diately assumed the title, and establishftl a court in a very expensive style. His profusion attracted new followers and lie was joined by various Arabs, who, though they impaired his fortune, yet for the time increased his consequence. By these means Pontiana, in the space of a single year, became a considerable settlement, and attracted the jealousy of the Rajah of Landak. The Rajah of Landak was at this time a dependant of the Sultan of Bantam, and being alarmed at the reports which he heard, that the Sultan of Pontiana intended to block up the river and engross its trade, he dispatched an embassy to Pontiaua, to enquire what were his intentions. The Sultan of Pontiaua, though he professed that his intentions were not of a hostile nature, took care to display his power, and fired off his great guns repeatedly in their presence. They transmitted to Bantam a very exaggerated account of the strength of Pontiana, the consequence of which was, that the Sultaa of Bantam conceiving himself unable to protect Landak, resigned it to the Dutch. In 1776 the Dutch sent a strong force from Batavia to Pontiana to establish themselves in their newly acquired possessions, and the Sultau of Pontiana, intimidated by their power, allowed them to settle at Pontiana, where they built a stockade fort and mounted on it six guna. They also established a factory, consist, ingof a resident, a secretary andhis clerk, a surgeon, a captain with a subaltern, and twenty-five European soldiers. They also stationed an armed cutter in the river, which was likewise manned with Europeans, so that they had altogether about one hundred Europeans, but no native soldiers. The Dutch now imposed what duties they pleased, and allowed the Sultau but a very small share of them, which circumstance, together with his profuse manner of living, compelled the Sultan to run deeply in debt. In the year 1786, the Dutch, assisted by the force of Pontiana, destroyed Sacadina and Mampawa, in the latter of which they placed the Sultan of Pontiana's eldest son, as Panambahan, establishing there a factory of their own, dependent on that of Pontiana. Previous however to the settlement of the Dutch at Pontiana, it was visited by a French frigate, commanded by the brother of the French Captain, whom the Sultaa had formerly cut off at Passir, and whe had been dispatched for the express purpose of attacking him, but as the frigate could not pass the bar, and durst not send in her boats to attack the place, she was able to effect nothing, and was compelled to return after destroying a few proas at the mouth of the river, which had never had any concern in the crime of the Sultan.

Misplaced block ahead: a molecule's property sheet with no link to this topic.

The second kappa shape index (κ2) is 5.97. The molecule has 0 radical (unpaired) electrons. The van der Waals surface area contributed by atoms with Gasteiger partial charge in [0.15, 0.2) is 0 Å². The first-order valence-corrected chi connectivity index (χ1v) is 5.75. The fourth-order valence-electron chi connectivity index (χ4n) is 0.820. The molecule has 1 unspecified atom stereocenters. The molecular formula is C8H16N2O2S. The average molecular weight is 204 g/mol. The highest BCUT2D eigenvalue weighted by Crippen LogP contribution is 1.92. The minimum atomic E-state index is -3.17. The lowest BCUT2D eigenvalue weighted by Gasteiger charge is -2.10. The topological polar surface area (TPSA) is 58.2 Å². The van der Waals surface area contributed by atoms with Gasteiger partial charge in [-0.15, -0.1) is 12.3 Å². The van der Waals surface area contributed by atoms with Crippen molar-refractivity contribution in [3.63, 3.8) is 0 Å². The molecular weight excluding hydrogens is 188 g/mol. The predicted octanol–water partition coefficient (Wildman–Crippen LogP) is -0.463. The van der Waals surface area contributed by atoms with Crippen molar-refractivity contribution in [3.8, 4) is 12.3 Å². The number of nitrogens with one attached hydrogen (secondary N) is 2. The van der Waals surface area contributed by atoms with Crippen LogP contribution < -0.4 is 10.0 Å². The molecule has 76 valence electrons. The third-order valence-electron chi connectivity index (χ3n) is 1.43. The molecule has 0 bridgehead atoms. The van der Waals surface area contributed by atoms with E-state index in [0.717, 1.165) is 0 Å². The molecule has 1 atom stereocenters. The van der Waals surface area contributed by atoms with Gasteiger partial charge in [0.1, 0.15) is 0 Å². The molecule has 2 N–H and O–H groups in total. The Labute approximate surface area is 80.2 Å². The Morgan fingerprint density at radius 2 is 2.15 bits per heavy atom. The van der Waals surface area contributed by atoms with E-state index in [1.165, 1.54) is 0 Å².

In the year 1790 the Dutch withdrew their factories from both Pontiana and Mampawa, after a residence of fourteen years, finding, that though they had imposed what duties they pleased, and given the Sultan only what share they liked, their profits were far from compensating the expense of the establishment. We have no detail of the expense and profits of this factory, unless for the year 1779, when the expense amounted to about 884 pounds sterling, and the receipts only to about 460 pounds. The residence of the Dutch at Pontiana was not without occasional misunderstandings occurring between them and the Sultan. One of the most serious of these seems to hare originated ■entirely from their ignorance of Malay customs. Soon after the settlement of the factory at Pontiana a siri or prepared betel was presented by a male slave to the surgeon. Among the Malays this is regarded as an overture to an intrigue from some female of rank, but the surgeon was ignorant of this custom, aud the slave had retired without speaking a word. The sureeon holding the siri in his baud met the Sultan, and related to him the circumstance, expressing his surprize at what it could mean. The Sultan requested him to point out the person who had brought it, which he did immediately, and the slave being seized confessed that the siri had been sent by one of the Sultan's concubines. The Sultan immediately, without further explanation, ordered the slave's head to be cutoff in the presence of the surgeon, and the woman was dispatched privately. The Dutch Resident and the rest of the factory took the alarm and declared that they would return to Java. The Sultan endeavoured to pacify them, but in vain, aud they retired to Batu Layang, a solitary rock, on which a fort is built, about five miles below Pontiana. Here they fortified themselves and posted the armed cutter, and firing •pon all proas, attempted to block up the river. The Sultan repeatedly attempted
to persuade the Resident to return, but finding all remonstrances in vain, he represented the matter to Batavia, when the Resident was recalled and another sent in his place, who returned and took up his residence at Pontiana. .
During the residence of the Dutch at Pontiana a good deal of illicit trade had been carried on by the English, with the connivance of the Dutch Resident, the ships anchoring only without the mouth of the river; but after the factory was withdrawn Pontiana became a resort of English traders, aud was also frequented by the Portuguese from Macao, and the Arabs from Muscat and Mocha. It was also visited by numerous proas from all parts of Borneo, Bali, Loiubok, Sumbawa and Java. This, however, only continued till Pulu Penang began to flourish, since which time it had greatly decayed. The Java trade was nearly extinguished by the war between the Dutch and English, the prohibition of the export of dollars from Java, and some unjustifiable acts of the Sultan in swindling many of the Javanese owners out of their cargoes.
Sultan Abdul Rehman died after a short illness, February 26, 1808, about the age of 70 yeai s. When he perceived himself dangerously ill, he assembled the chief men, and told them he appointed his eldest sou, the I'auambalian of Mampawa, to succeed him, and dispatched a person to summon the Panambahan into his presence. Next day the chiefs assembled, and declared that they desired the Pangerang to be Sultan, who was his second son, but by an interior wife, and that they would abandon the place if the Pauambahan was to succeed him, accusing him of cruelty and divers acts of murder and poisoning, especially the poisoning the Master of a Chinese junk, to whom he was indebted about 8000 dollars, and the assassination of Captain Sadler, to whom he was indebted 30,000 dollars. They added that they expected his bad conduct would speedily place them in the same situation as Sambas, and probably draw on them the resentment of rlie English.
The Sultan assented and told thehi since they desired it, the Pangerang would be the Sultan. The Panambahan arrived next day and was informed of this resolution. When he came into his father's presence the old man severely re-